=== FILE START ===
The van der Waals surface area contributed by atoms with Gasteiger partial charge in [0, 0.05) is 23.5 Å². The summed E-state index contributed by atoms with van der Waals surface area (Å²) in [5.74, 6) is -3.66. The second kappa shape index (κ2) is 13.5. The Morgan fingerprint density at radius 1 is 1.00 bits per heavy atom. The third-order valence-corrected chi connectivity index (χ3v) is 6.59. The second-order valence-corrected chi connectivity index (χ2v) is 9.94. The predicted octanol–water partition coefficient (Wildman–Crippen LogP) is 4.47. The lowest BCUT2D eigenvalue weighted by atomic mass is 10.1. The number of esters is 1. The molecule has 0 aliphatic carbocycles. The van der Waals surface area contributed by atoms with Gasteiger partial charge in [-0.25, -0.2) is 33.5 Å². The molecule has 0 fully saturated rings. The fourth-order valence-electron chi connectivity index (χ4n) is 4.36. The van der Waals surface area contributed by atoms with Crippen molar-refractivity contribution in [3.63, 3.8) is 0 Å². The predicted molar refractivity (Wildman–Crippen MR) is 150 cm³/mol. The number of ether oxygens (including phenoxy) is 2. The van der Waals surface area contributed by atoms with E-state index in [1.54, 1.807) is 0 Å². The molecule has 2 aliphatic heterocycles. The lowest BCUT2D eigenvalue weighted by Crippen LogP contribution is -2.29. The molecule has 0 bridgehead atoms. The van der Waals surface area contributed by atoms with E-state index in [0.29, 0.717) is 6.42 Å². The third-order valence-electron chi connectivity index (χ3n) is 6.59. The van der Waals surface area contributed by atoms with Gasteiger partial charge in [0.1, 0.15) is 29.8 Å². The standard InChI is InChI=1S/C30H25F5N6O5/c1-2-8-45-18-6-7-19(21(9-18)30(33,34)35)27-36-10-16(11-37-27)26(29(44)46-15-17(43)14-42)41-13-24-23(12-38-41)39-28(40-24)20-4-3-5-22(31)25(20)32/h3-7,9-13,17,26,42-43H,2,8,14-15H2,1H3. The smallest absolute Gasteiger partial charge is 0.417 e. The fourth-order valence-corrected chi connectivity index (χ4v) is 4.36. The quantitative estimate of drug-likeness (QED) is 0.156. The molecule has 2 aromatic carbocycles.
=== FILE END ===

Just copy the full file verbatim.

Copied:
The van der Waals surface area contributed by atoms with Gasteiger partial charge in [0, 0.05) is 23.5 Å². The summed E-state index contributed by atoms with van der Waals surface area (Å²) in [5.74, 6) is -3.66. The second kappa shape index (κ2) is 13.5. The Morgan fingerprint density at radius 1 is 1.00 bits per heavy atom. The third-order valence-corrected chi connectivity index (χ3v) is 6.59. The second-order valence-corrected chi connectivity index (χ2v) is 9.94. The predicted octanol–water partition coefficient (Wildman–Crippen LogP) is 4.47. The lowest BCUT2D eigenvalue weighted by atomic mass is 10.1. The number of esters is 1. The molecule has 0 aliphatic carbocycles. The van der Waals surface area contributed by atoms with Gasteiger partial charge in [-0.25, -0.2) is 33.5 Å². The molecule has 0 fully saturated rings. The fourth-order valence-electron chi connectivity index (χ4n) is 4.36. The van der Waals surface area contributed by atoms with Crippen molar-refractivity contribution in [3.63, 3.8) is 0 Å². The predicted molar refractivity (Wildman–Crippen MR) is 150 cm³/mol. The number of ether oxygens (including phenoxy) is 2. The van der Waals surface area contributed by atoms with E-state index in [1.54, 1.807) is 0 Å². The molecule has 2 aliphatic heterocycles. The lowest BCUT2D eigenvalue weighted by Crippen LogP contribution is -2.29. The molecule has 0 bridgehead atoms. The van der Waals surface area contributed by atoms with E-state index in [0.29, 0.717) is 6.42 Å². The third-order valence-electron chi connectivity index (χ3n) is 6.59. The van der Waals surface area contributed by atoms with Gasteiger partial charge in [0.1, 0.15) is 29.8 Å². The standard InChI is InChI=1S/C30H25F5N6O5/c1-2-8-45-18-6-7-19(21(9-18)30(33,34)35)27-36-10-16(11-37-27)26(29(44)46-15-17(43)14-42)41-13-24-23(12-38-41)39-28(40-24)20-4-3-5-22(31)25(20)32/h3-7,9-13,17,26,42-43H,2,8,14-15H2,1H3. The smallest absolute Gasteiger partial charge is 0.417 e. The fourth-order valence-corrected chi connectivity index (χ4v) is 4.36. The quantitative estimate of drug-likeness (QED) is 0.156. The molecule has 2 aromatic carbocycles.